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Loss of striatal type 1 cannabinoid receptors is a key pathogenic factor in Huntington’s disease

Cristina Blázquez, Anna Chiarlone, Onintza Sagredo, Tania Aguado, M. Ruth Pazos, Eva Resel, Javier Palazuelos, Boris Julien, María Salazar, Christine Börner, Cristina Benito, Carolina Carrasco, María Diez-Zaera, Paola Paoletti, Miguel Díaz-Hernández, Carolina Ruiz, Michael Sendtner, José J. Lucas, Justo G. de Yébenes, Giovanni Marsicano, Krisztina Monory, Beat Lutz, Julián Romero, Jordi Alberch, Silvia Ginés, Jürgen Kraus, Javier Fernández-Ruiz, Ismael Galve-Roperh, Manuel Guzmán
DOI: http://dx.doi.org/10.1093/brain/awq278 First published online: 7 October 2010

Summary

Endocannabinoids act as neuromodulatory and neuroprotective cues by engaging type 1 cannabinoid receptors. These receptors are highly abundant in the basal ganglia and play a pivotal role in the control of motor behaviour. An early downregulation of type 1 cannabinoid receptors has been documented in the basal ganglia of patients with Huntington’s disease and animal models. However, the pathophysiological impact of this loss of receptors in Huntington’s disease is as yet unknown. Here, we generated a double-mutant mouse model that expresses human mutant huntingtin exon 1 in a type 1 cannabinoid receptor-null background, and found that receptor deletion aggravates the symptoms, neuropathology and molecular pathology of the disease. Moreover, pharmacological administration of the cannabinoid Δ9-tetrahydrocannabinol to mice expressing human mutant huntingtin exon 1 exerted a therapeutic effect and ameliorated those parameters. Experiments conducted in striatal cells show that the mutant huntingtin-dependent downregulation of the receptors involves the control of the type 1 cannabinoid receptor gene promoter by repressor element 1 silencing transcription factor and sensitizes cells to excitotoxic damage. We also provide in vitro and in vivo evidence that supports type 1 cannabinoid receptor control of striatal brain-derived neurotrophic factor expression and the decrease in brain-derived neurotrophic factor levels concomitant with type 1 cannabinoid receptor loss, which may contribute significantly to striatal damage in Huntington’s disease. Altogether, these results support the notion that downregulation of type 1 cannabinoid receptors is a key pathogenic event in Huntington’s disease, and suggest that activation of these receptors in patients with Huntington’s disease may attenuate disease progression.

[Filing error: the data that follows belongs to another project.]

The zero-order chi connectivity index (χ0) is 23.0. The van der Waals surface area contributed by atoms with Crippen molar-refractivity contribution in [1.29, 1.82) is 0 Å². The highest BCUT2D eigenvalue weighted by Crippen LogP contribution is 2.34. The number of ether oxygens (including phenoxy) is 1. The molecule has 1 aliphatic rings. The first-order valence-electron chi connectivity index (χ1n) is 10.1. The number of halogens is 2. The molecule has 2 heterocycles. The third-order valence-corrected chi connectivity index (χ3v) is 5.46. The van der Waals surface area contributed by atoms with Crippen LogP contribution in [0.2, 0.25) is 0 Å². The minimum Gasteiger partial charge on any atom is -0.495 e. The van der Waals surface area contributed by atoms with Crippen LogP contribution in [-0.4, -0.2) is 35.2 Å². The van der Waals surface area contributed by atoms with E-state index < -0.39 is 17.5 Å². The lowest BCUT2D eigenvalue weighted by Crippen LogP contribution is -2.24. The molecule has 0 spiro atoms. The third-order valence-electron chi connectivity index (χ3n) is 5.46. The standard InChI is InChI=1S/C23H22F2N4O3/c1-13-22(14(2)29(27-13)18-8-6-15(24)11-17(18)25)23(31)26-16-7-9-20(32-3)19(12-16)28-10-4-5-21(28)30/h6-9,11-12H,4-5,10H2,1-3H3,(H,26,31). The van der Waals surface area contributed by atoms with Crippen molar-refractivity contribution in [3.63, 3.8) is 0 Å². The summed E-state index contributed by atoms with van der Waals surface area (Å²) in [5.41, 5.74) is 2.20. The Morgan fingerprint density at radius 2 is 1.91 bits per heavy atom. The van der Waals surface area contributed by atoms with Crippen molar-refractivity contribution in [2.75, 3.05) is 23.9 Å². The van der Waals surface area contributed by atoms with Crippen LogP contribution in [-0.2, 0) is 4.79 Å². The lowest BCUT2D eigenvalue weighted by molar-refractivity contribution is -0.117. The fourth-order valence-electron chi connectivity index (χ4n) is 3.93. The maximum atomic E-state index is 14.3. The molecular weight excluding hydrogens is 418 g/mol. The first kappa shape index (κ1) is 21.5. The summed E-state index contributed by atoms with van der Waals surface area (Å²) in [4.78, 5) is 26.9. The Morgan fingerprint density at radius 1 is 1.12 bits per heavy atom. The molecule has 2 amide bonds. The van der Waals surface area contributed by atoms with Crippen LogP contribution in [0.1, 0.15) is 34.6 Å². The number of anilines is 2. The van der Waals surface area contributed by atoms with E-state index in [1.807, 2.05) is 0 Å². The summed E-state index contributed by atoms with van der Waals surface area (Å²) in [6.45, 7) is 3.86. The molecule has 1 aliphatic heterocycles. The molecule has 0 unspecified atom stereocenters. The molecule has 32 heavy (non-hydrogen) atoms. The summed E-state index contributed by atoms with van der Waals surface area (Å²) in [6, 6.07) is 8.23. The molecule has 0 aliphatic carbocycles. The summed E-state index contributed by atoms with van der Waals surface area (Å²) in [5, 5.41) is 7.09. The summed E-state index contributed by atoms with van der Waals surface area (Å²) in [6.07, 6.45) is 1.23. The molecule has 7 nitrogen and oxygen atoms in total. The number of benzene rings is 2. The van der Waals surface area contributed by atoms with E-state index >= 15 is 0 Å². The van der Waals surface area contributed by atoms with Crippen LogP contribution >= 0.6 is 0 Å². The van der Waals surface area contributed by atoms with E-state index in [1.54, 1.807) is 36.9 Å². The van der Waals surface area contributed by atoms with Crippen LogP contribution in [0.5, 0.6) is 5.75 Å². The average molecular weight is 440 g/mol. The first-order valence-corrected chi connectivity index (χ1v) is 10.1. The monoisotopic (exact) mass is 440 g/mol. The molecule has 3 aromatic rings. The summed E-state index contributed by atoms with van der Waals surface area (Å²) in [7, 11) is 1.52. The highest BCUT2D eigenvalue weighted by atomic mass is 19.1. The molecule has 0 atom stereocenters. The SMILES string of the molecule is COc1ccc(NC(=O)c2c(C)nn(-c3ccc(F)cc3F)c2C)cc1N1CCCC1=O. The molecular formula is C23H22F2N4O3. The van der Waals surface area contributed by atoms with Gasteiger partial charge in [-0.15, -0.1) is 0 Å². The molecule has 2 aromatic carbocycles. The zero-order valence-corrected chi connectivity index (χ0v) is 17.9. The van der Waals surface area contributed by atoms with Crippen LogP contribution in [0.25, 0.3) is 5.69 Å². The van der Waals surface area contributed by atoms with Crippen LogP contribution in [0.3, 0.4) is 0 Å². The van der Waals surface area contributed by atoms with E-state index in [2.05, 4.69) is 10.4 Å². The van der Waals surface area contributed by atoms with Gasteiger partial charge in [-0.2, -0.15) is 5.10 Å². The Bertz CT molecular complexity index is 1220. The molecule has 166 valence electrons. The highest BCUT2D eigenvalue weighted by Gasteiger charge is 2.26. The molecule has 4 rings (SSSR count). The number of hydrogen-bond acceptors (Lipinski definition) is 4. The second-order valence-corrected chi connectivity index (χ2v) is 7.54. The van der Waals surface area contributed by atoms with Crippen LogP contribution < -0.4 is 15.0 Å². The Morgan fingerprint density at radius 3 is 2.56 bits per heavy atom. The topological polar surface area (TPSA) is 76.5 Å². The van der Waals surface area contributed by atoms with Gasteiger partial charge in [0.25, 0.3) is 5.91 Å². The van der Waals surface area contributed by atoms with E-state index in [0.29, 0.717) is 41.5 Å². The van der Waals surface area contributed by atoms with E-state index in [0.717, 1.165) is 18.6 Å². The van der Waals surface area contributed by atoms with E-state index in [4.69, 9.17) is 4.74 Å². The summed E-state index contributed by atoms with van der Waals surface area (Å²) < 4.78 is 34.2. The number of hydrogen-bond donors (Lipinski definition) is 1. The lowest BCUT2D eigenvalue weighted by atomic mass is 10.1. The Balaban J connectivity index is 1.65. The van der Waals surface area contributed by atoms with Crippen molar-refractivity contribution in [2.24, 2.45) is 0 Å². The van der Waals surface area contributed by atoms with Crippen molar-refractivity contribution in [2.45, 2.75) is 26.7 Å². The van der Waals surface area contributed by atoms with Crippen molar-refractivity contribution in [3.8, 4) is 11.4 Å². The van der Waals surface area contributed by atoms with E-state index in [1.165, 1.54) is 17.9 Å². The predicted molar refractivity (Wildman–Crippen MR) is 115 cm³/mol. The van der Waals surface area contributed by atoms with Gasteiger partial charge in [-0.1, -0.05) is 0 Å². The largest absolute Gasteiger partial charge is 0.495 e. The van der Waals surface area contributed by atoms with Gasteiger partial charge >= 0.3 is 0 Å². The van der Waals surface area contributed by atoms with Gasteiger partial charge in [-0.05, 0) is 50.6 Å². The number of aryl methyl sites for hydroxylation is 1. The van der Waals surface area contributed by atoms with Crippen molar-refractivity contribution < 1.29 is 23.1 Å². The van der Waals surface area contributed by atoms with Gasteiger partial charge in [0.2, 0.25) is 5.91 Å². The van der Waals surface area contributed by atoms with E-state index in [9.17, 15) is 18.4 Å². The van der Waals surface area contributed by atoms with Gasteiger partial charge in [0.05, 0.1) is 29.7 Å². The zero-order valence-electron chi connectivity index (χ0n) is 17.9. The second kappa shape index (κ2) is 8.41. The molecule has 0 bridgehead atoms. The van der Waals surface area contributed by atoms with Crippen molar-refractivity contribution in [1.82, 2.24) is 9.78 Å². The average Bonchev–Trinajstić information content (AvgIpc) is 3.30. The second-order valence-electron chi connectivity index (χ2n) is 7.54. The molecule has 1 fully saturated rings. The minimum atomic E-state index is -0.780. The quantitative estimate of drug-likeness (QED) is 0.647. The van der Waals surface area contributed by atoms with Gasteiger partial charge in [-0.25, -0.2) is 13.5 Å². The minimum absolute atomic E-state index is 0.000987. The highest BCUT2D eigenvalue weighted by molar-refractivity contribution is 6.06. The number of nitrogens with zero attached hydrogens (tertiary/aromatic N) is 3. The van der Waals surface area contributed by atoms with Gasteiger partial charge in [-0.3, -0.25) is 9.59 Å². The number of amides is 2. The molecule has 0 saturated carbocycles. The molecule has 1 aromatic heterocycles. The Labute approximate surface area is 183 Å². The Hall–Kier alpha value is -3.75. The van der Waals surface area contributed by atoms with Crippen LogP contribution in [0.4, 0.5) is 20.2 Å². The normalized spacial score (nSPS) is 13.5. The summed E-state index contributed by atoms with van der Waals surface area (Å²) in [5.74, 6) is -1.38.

• cannabinoid
  • receptor
  • Huntington’s disease
  • neuroprotection
  • experimental therapeutics
  • Abbreviations
    BDNF
    brain-derived neurotrophic factor
    CAT
    chloramphenicol acetyltransferase
    CB1
    type 1 cannabinoid
    FAAH
    fatty acid amide hydrolase
    GABA
    gamma-aminobutyric acid
    GAD67
    glutamic acid decarboxylase 67 KDa isoform
    GFP
    green fluorescent protein
    NMDA
    N-methyl-D-aspartate
    PSD95
    post-synaptic density protein 95
    RE1
    repressor element 1
    REST
    repressor element 1 silencing transcription factor
    THC
    Δ9-tetrahydrocannabinol
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